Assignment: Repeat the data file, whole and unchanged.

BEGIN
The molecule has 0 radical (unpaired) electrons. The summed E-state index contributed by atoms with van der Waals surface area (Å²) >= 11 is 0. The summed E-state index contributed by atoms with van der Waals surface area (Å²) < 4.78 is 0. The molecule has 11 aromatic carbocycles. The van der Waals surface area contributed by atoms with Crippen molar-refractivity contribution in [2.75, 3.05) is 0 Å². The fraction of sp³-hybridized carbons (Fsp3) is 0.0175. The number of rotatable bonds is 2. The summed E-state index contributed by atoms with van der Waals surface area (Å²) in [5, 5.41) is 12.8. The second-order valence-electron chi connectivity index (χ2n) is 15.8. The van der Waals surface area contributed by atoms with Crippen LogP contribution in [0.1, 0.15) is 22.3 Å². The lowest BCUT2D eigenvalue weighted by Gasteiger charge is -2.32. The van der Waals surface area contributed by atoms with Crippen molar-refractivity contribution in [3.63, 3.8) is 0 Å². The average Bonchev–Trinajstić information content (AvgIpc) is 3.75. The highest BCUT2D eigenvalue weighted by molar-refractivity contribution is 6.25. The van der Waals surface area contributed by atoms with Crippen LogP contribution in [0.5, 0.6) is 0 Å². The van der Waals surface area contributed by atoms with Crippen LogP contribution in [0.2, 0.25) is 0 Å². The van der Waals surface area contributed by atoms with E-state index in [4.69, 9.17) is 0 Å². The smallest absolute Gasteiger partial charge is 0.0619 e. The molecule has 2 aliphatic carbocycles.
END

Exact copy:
The molecule has 0 radical (unpaired) electrons. The summed E-state index contributed by atoms with van der Waals surface area (Å²) >= 11 is 0. The summed E-state index contributed by atoms with van der Waals surface area (Å²) < 4.78 is 0. The molecule has 11 aromatic carbocycles. The van der Waals surface area contributed by atoms with Crippen molar-refractivity contribution in [2.75, 3.05) is 0 Å². The fraction of sp³-hybridized carbons (Fsp3) is 0.0175. The number of rotatable bonds is 2. The summed E-state index contributed by atoms with van der Waals surface area (Å²) in [5, 5.41) is 12.8. The second-order valence-electron chi connectivity index (χ2n) is 15.8. The van der Waals surface area contributed by atoms with Crippen LogP contribution in [0.1, 0.15) is 22.3 Å². The lowest BCUT2D eigenvalue weighted by Gasteiger charge is -2.32. The van der Waals surface area contributed by atoms with Crippen molar-refractivity contribution in [3.63, 3.8) is 0 Å². The average Bonchev–Trinajstić information content (AvgIpc) is 3.75. The highest BCUT2D eigenvalue weighted by molar-refractivity contribution is 6.25. The van der Waals surface area contributed by atoms with Crippen LogP contribution in [0.5, 0.6) is 0 Å². The van der Waals surface area contributed by atoms with Crippen LogP contribution in [0.2, 0.25) is 0 Å². The van der Waals surface area contributed by atoms with E-state index in [4.69, 9.17) is 0 Å². The smallest absolute Gasteiger partial charge is 0.0619 e. The molecule has 2 aliphatic carbocycles.